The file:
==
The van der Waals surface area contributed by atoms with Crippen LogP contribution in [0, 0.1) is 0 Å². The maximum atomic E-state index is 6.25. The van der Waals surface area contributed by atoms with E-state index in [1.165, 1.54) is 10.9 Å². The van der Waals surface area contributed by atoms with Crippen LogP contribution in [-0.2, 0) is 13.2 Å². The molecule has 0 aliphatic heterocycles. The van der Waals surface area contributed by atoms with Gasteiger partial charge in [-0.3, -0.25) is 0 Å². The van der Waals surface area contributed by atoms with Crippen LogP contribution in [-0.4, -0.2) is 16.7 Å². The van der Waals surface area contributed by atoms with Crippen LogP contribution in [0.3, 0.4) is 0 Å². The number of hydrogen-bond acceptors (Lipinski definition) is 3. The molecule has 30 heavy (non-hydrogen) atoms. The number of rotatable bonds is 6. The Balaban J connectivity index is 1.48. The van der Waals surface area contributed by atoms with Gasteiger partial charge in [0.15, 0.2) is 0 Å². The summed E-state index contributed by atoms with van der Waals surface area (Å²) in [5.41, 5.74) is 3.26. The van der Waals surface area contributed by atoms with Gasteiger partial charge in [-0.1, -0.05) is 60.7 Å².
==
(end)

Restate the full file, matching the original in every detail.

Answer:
The van der Waals surface area contributed by atoms with Crippen LogP contribution in [0, 0.1) is 0 Å². The maximum atomic E-state index is 6.25. The van der Waals surface area contributed by atoms with E-state index in [1.165, 1.54) is 10.9 Å². The van der Waals surface area contributed by atoms with Crippen LogP contribution in [-0.2, 0) is 13.2 Å². The molecule has 0 aliphatic heterocycles. The van der Waals surface area contributed by atoms with Gasteiger partial charge in [-0.3, -0.25) is 0 Å². The van der Waals surface area contributed by atoms with Crippen LogP contribution in [-0.4, -0.2) is 16.7 Å². The van der Waals surface area contributed by atoms with Crippen LogP contribution in [0.3, 0.4) is 0 Å². The number of hydrogen-bond acceptors (Lipinski definition) is 3. The molecule has 30 heavy (non-hydrogen) atoms. The number of rotatable bonds is 6. The Balaban J connectivity index is 1.48. The van der Waals surface area contributed by atoms with Gasteiger partial charge in [0.15, 0.2) is 0 Å². The summed E-state index contributed by atoms with van der Waals surface area (Å²) in [5.41, 5.74) is 3.26. The van der Waals surface area contributed by atoms with Gasteiger partial charge in [-0.1, -0.05) is 60.7 Å².